What is Bitcoin Mining ?
You have probably heard of “Bitcoin mining” and always wondered how it works. Computers mining for virtual coins? Is Bitcoin mining just free money?
As you know, Bitcoin is a digital currency. Currencies need checks and balances, validation and verification. Normally central governments and banks are the ones who perform these tasks, making their currencies difficult to forge while also keeping track of them.
- The big difference with Bitcoin is that it is decentralized. If there is no central government regulating it, then how do we know that the transactions are accurate?
- How do we know that person A has sent 1 bitcoin to person B?
- How do we stop person A from also sending that bitcoin to person C?
Mining is one of the most complex parts of Bitcoin, but it is also the most critical to its success. Bitcoin mining is performed by high-powered computers that solve complex computational math problems. The role of miners is to secure the network and to process every Bitcoin transaction. Miners achieve this by solving a computational problem which allows them to chain together blocks of transactions (hence Bitcoin’s famous “blockchain”).
Bitcoin Is Like Gold
One of the most common analogies that people use for Bitcoin is that it’s like mining gold. Just like the precious metal, there is only a limited amount (there will only ever be 21 million bitcoin) and the more that you take out, the more difficult and resource intensive it is to find. Apart from that, Bitcoin actually works quite differently and it’s actually quite genius once you can get your head around it. One of the major differences is that mining doesn’t necessarily create the bitcoin. Bitcoin is given to miners as a reward for validating the previous transactions. So how do they do it?
How Does Bitcoin Mining Work?
What is the point of mining Bitcoin?
There are many aspects and functions of Bitcoin mining and we’ll go over them here. They are:
- Issuance of new bitcoins
- Confirming transactions
Mining Is Used to Issue new Bitcoins
Traditional currencies–like the dollar or euro–are issued by central banks. The central bank can issue new units of money ay anytime based on what they think will improve the economy. Bitcoin is different. Bitcoin mining requires a computer and a special program. Miners will use this program and a lot of computer resources to compete with other miners in solving complicated mathematical problems. About every ten minutes, they will try to solve a block that has the latest transaction data in it, using cryptographic hash functions. The issuance rate is set in the code, so miners cannot cheat the system or create bitcoins out of thin air.
What are Hash Functions?
Miners must solve a complex computational math problem, also called a “proof of work.” What they’re actually doing is trying to come up with a 64-digit hexadecimal number, called a “hash,” that is less than or equal to the target hash. Basically, a miner’s computer spits out hashes at a rate of megahashes per second (MH/s), gigahashes per second (GH/s), or even terahashes per second (TH/s) depending on the unit, guessing all possible 64-digit numbers until they arrive at a solution. In other words, it’s a gamble.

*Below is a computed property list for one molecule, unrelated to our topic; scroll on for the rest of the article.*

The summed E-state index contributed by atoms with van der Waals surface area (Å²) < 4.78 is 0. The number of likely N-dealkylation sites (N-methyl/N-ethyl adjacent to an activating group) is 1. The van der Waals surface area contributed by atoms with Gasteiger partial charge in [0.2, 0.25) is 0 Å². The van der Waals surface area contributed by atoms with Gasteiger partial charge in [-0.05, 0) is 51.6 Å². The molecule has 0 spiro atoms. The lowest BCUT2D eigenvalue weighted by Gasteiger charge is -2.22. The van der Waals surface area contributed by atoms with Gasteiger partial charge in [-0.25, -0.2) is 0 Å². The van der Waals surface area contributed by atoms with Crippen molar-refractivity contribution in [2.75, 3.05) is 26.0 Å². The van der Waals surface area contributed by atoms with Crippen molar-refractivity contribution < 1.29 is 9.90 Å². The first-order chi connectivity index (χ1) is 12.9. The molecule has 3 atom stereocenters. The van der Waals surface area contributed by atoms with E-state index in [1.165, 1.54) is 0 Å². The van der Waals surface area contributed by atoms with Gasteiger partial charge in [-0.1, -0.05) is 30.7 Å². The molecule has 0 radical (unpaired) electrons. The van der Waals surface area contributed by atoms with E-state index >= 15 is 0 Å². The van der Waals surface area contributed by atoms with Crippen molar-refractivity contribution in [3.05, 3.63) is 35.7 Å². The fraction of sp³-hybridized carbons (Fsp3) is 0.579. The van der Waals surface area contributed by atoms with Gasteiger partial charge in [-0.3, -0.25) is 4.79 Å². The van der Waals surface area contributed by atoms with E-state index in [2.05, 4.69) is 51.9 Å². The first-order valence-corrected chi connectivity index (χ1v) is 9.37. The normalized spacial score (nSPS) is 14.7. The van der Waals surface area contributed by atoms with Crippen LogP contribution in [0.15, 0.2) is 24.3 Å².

The difficulty level of the most recent block at the time of writing is about 6,061,518,831,027. That is, the chance of a computer producing a hash below the target is 1 in 6,061,518,831,027 — less than 1 in 6 trillion. That level is adjusted every 2016 blocks, or roughly every 2 weeks, with the goal of keeping rates of mining constant. That is, the more miners competing for a solution, the more difficult the problem will become. The opposite is also true. If computational power is taken off of the network, the difficulty adjusts downward to make mining easier.
A cryptographic hash function is essentially a one-way encryption without a key. It takes an input and returns a seemingly random, but fixed length hash value.
Miners Confirm Transactions and Secure the Network
Each block is created in sequence, including the hash of the previous block. Because each block contains the hash of a prior block, it proves that it came afterward. Sometimes, two competing blocks are formed by different miners. They may contain different transactions of bitcoin spent in different places. The block with the largest total proof of work embedded within it is chosen for the blockchain.
This works to validate transactions because it makes it incredibly difficult for someone to create an alternative block or chain of blocks. They would have to convince everyone on the network that theirs is the correct one, the one that contains sufficient proof of work. Because everyone else is also working on the ‘true’ chain, it would take a tremendous amount of CPU power to beat them. One of the biggest fears of Bitcoin is that one group may gain 51% control of the blockchain and then be able to influence it to their advantage, although thankfully this has been prevented so far.